New data from Kantar (via TechCrunch) shows that Android’s share in the five key European markets of Britain, France, Germany, Italy and Spain hit 70.4 percent, climbing 9.1 points in the past year. The figures also showed that Samsung accounted for almost one in two smartphones sold in the same markets.
The latest smartphone sales data from Kantar Worldpanel ComTech, for the three months to May 2013, show that almost half of all smartphones sold in Europe are a Samsung. This uplift has helped Android to a 70.4% share across the five major European markets, up from 61.3% a year ago, and far higher than the 17.8% and 6.8% shares for iOS and Windows respectively …
Kantar’s figures for the USA almost exactly match those published by comScore a few days ago, showing that Android’s U.S. market share climbed marginally to reach 52 percent.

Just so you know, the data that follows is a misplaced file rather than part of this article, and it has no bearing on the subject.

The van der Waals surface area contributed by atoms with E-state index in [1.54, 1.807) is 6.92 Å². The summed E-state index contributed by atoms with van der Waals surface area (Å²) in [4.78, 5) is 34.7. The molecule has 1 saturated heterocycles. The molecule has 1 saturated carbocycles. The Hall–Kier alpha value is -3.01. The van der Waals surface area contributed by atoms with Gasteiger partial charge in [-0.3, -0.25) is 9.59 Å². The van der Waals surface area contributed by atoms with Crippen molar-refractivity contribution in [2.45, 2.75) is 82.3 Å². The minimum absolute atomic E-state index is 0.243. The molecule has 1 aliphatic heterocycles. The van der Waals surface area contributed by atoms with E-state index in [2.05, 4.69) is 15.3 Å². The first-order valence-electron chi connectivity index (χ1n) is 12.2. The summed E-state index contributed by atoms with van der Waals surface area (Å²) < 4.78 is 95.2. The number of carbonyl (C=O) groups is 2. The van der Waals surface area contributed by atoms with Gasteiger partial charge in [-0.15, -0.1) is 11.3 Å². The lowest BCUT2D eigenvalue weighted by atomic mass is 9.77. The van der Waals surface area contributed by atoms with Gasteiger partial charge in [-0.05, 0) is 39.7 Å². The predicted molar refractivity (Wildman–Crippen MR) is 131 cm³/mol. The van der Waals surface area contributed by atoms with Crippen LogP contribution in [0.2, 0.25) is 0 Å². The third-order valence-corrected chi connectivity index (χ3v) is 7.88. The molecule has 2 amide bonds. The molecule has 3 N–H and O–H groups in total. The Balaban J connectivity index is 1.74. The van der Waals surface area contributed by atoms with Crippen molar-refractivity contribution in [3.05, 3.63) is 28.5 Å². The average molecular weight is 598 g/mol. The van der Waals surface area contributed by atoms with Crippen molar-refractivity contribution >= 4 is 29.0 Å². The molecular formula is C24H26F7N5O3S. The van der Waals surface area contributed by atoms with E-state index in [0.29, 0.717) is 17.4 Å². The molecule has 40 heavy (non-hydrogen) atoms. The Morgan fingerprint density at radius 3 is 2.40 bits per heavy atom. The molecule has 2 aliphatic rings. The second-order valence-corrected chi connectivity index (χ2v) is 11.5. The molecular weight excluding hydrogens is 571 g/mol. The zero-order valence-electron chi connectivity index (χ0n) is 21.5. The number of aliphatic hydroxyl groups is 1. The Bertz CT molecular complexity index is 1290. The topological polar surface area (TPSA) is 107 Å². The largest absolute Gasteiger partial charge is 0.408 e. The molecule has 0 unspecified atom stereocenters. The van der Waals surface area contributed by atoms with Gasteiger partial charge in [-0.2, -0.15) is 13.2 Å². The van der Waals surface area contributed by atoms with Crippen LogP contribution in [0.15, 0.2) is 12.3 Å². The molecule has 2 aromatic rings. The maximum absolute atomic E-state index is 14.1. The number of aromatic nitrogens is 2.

Kantar suggests that Samsung’s focus in Europe may now need to shift from growth to retention, noting that it is facing particular pressure from the Sony Xperia Z, with 38 percent of buyers having switched from a Samsung handset.
Samsung now finds itself in a position where, after two years of relentless growth, it must focus on keeping its existing base of customers loyal if it is to maintain its success. As it stands, Samsung has the second highest loyalty rate in Britain (59%), but this falls well short of Apple (79%). With the competition dramatically upping their game in terms of build quality and content innovation, Samsung will have to work hard to convince its 8.8 million customers to stick with the brand.
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